Vappodes phalaenopsis

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Cooktown Orchid
Cooktown orchids.jpg
Conservation status
Scientific classification
Kingdom: Plantae
(unranked): Angiosperms
(unranked): Monocots
Order: Asparagales
Family: Orchidaceae
Subfamily: Epidendroideae
Genus: Dendrobium
Species: D. bigibbum
Binomial name
Dendrobium bigibbum
Synonyms

Callista phalaenopsis (Fitzg.) Kuntze
Dendrobium bigibbum f. phalaenopsis (Fitzg.) St.Cloud
Dendrobium bigibbum var. macranthum F.M.Bailey
Dendrobium bigibbum var. superbum Hort. ex Rchb.f.
Vappodes phalaenopsis (Fitzg.) M.A.Clem. & D.L.Jones, 2002

The Cooktown Orchid (Vappodes phalaenopsis) has been the floral emblem of Queensland since 19 November 1959.[1][2] It was first described in 1880 as Dendrobium phalaenopsis, then included in Dendrobium bigibbum,

More recently, the D. bigibbum complex has been separated into the genus Vappodes.[3] The new name of Vappodes phalaenopsis has now been accepted by the World Checklist of Monocotyledons, as a synonym of Dendrobium bigibbum Lindl., Paxton's Fl. Gard. 3: 25 (1852).[4]

Description[edit]

This beautiful orchid is closely related to several other species of flowers known as vappodes now listed in Vappodes and readily forms hybrids, which are now described under the "named hybrid genus" XVappaculum.[5]

The colour of the flowers varies from pinkish-mauve to lavender or purple and sometimes almost white, with the base of the labellum being a much darker purple.[6][7]

The plants can grow up to 80 cm in height. The flowers are on canes 10–40 cm long. Flowering time is usually in the dry season between March and July;[8][9] but sometimes all year in commercial cultivation. The flowers are on racemes 200–400 mm long and are usually lilac-purple, but can be bluish or even white and sometimes pinkish with darker purple labellum without a white spot.[8]

Habitat[edit]

It lives in a wide variety of habitats ranging from coastal scrub on trees and rocks, to mangroves, riverine vegetation, rainforest, vine thickets, gullies in open forest and even swamps.[8] It used to be prolific around Cooktown but is now rare in the wild, due to over-collecting by commercial collectors. It is now listed as vulnerable by the EPBC Act.[10]

Range[edit]

It occurs naturally in a limited area from the Endeavour River Valley, west of Cooktown, south to the Font Hills, west of Mount Molloy, in far northern Queensland.[8]

Cultivation and uses[edit]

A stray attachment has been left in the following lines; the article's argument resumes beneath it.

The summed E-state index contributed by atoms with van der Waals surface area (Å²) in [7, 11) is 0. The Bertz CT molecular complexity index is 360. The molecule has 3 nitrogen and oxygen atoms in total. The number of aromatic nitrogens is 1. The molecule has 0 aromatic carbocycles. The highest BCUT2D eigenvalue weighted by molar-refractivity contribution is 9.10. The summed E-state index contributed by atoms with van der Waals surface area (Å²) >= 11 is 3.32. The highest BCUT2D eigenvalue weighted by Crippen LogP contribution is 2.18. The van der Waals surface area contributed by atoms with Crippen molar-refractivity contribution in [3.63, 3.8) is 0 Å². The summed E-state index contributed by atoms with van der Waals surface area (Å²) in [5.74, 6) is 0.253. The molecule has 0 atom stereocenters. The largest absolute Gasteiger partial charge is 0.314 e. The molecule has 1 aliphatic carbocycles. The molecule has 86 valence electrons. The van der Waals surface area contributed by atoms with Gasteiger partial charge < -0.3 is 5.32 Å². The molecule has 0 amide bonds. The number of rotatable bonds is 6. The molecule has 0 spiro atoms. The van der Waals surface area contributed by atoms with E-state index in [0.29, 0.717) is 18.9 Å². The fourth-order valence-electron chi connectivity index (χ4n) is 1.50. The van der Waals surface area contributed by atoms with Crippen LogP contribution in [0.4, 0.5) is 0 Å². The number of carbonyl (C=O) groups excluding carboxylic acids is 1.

Likes a dry, sunny position with a minimum of watering and a temperature not below 13°C. Needs a bush-house in cooler climates.[6] Cultivated plants often have much larger flowers than those in the wild.[7]

Queensland State Floral Emblem[edit]

Queensland, in preparation for its 1959 Centenary, sought advice what native species would be a good floral emblem. Specifically, the government was looking for an easily grown species found only in Queensland, which was decorative, distinctive, and close to the State colour, maroon. The Cooktown Orchid, which meets these criteria, was one of the four initial suggestions, the others being the Red Silky Oak (Grevillea banksii), the Umbrella Tree (Brassaia (now Schefflera) actinophylla), and the Wheel-of-Fire (Stenocarpus sinuatus). The Courier-Mail, a Brisbane newspaper, sought additional suggestions from its readers, and compiled a list of 13 possibilities. In a public poll, the Cooktown Orchid came in first place, the Red Silky Oak in second, and poinsettia (Euphorbia pulcherrima), already the floral emblem of the capital city Brisbane, came in third.[11]

Vappodes phalaenopsis by Lewis Roberts

References[edit]

  1. ^ "Badge, Arms, Floral and Other Emblems of Queensland Act 1959: 2 Floral emblem" (PDF). Office of Queensland Parliamentary Counsel. Reprinted 1997-12-10. p. 5. Retrieved 2006-09-11.  Check date values in: |date= (help) Not an authorised copy.
  2. ^ Online Australian Plant Census
  3. ^ A Complete Guide to Native Orchids of Australia Including the Island Territories, pp. 416-418. David L. Jones. (2006) Reed New Holland. Sydney, Auckland, London, Cape Town. ISBN 1-877069-12-4.
  4. ^ "WCSP". World Checklist of Selected Plant Families. Retrieved 2010. 
  5. ^ A Complete Guide to Native Orchids of Australia Including the Island Territories, pp. 418-419. David L. Jones. (2006) Reed New Holland. Sydney, Auckland, London, Cape Town. ISBN 1-877069-12-4.
  6. ^ a b Scarth-Johnson, Vera. 2000. National Treasures: Flowering plants of Cooktown and Northern Australia. Vera Scarth-Johnson Gallery Association. ISBN 0-646-39726-5 (pbk); ISBN 0-646-39725-7 Limited Edition leather-bound]
  7. ^ a b Useful information on the Cooktown Orchid
  8. ^ a b c d A complete Guide to Native Orchids of Australia, including the island territories, p. 418. David L. Jones. 2006. New Holland Publishers, Frenchs Forest, N.S.W. 2086 Australia. ISBN 1-877069-12-4.
  9. ^ Scarth-Johnson, Vera. 2000. National Treasures: Flowering plants of Cooktown and Northern Australia, p. 153. Vera Scarth-Johnson Gallery Association. ISBN 0-646-39726-5 (pbk); ISBN 0-646-39725-7 Limited Edition leather-bound]
  10. ^ [1]
  11. ^ Boden, Anne (1995). "Cooktown Orchid (Dendrobium phalaenopsis) - Floral Emblem of Queensland". Floral Emblems of Australia. Australian National Botanic Gardens. Originally published by AGPS. Retrieved 2006-09-08. 

External links[edit]

Media related to Vappodes phalaenopsis at Wikimedia Commons